Hank is avoiding raising that uncomfortable fact because it puts the lie to the “emergency” bailout bill, which was rammed through Congress and which has subsequently enriched many of his closest personal associates. So he is trying to reshape history by implying that the crisis erupted in September of 2008. It did not. It had been in the offing long enough that I remain confident that Ben Bernanke was handpicked in 2002 based on his recipes for fighting this exact sort of a battle. If this isn’t true, then I have to believe that one guy in Western MA with an Internet connection was able to diagnose and predict a set of ailments that eluded professionals with access to far better information. It’s possible, but not very likely.

There is no playbook for responding to turmoil we have never faced. We adjusted our strategy to reflect the facts of a severe market crisis, always keeping focused on our goal: to stabilize a financial system that is integral to the everyday lives of all Americans.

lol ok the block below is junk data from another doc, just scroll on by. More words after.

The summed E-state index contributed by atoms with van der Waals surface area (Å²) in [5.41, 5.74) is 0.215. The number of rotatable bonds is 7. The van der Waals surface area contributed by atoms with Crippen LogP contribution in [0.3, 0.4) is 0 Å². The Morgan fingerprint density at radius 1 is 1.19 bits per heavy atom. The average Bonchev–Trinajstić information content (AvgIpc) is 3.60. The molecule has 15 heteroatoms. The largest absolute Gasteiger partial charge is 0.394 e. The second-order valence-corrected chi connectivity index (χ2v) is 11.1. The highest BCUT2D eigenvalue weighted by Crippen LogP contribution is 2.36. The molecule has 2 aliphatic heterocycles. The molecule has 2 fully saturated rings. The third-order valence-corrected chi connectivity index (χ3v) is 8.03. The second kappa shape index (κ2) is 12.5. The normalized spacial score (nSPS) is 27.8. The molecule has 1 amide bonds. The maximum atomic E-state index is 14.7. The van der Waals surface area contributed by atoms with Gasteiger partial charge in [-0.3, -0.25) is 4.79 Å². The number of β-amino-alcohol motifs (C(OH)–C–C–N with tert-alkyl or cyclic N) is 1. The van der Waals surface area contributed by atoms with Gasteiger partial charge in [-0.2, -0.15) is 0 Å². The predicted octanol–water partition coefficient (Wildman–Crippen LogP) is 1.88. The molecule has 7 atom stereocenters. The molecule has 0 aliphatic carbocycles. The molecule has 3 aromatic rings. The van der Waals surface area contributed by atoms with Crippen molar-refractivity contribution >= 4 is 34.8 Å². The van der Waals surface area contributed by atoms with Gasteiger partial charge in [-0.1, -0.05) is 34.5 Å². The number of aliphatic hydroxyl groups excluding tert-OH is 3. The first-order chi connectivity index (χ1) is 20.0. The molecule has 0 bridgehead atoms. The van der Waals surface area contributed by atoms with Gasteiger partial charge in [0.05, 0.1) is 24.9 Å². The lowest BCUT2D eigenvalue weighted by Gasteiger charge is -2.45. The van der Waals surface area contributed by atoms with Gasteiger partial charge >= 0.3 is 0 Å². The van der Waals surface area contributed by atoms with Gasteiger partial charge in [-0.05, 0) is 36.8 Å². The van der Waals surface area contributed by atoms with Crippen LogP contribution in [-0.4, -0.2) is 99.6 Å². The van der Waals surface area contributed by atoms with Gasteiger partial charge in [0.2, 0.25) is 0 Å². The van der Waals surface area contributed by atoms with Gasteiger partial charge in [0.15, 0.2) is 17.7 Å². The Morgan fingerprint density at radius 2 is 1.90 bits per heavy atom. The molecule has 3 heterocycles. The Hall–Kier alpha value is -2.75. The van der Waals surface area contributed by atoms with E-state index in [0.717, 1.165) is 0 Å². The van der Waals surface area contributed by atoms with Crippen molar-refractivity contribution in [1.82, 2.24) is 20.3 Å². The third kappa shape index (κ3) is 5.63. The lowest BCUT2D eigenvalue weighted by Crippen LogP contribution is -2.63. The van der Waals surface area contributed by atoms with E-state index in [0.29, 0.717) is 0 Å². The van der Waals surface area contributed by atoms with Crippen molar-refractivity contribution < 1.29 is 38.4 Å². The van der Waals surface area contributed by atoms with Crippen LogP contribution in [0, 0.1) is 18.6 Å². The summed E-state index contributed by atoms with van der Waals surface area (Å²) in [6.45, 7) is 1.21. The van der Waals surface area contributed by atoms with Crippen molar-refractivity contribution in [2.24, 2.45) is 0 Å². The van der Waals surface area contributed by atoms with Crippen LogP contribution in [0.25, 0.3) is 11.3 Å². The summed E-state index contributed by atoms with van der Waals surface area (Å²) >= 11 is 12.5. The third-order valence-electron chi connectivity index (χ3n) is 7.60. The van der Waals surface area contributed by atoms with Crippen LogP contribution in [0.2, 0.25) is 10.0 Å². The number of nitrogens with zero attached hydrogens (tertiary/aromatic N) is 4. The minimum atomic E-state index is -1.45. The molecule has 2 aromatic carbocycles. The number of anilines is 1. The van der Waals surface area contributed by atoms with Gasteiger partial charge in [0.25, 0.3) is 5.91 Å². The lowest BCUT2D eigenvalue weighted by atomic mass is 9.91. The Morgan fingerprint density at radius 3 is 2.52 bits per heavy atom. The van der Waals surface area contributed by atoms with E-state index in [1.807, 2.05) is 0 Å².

My Comment:  The goal here, while laudable, is very much directed at the symptoms and offers us no insights as to whether the cause has been identified. After all, is it worth “stabilizing” a system that is inherently unstable? Do we know why it was unstable? Will providing massive funds help, or hurt? How can we know unless we know that the cause of the instability has been identified? What if the cause was “too much debt?” How will going deeper into debt help? These are all valid questions and they are left unasked and unanswered, probably because confidence in our economic system would be eroded by any such introspection.

As we assessed how best to use the remaining money for the Troubled Asset Relief Program, we carefully considered the uncertainties around the deteriorating economic situation in the United States and globally. The latest economic reports underscore the challenges we are facing. The gross domestic product for the third quarter (which ended Sept. 30, three days before the bill passed) shrank by 0.3 percent. The unemployment rate rose in October to a level not seen since the mid-1990s. Home prices in 10 major cities have fallen 18 percent over the previous year. Auto sales numbers plummeted in October and were more than a third lower than one year ago.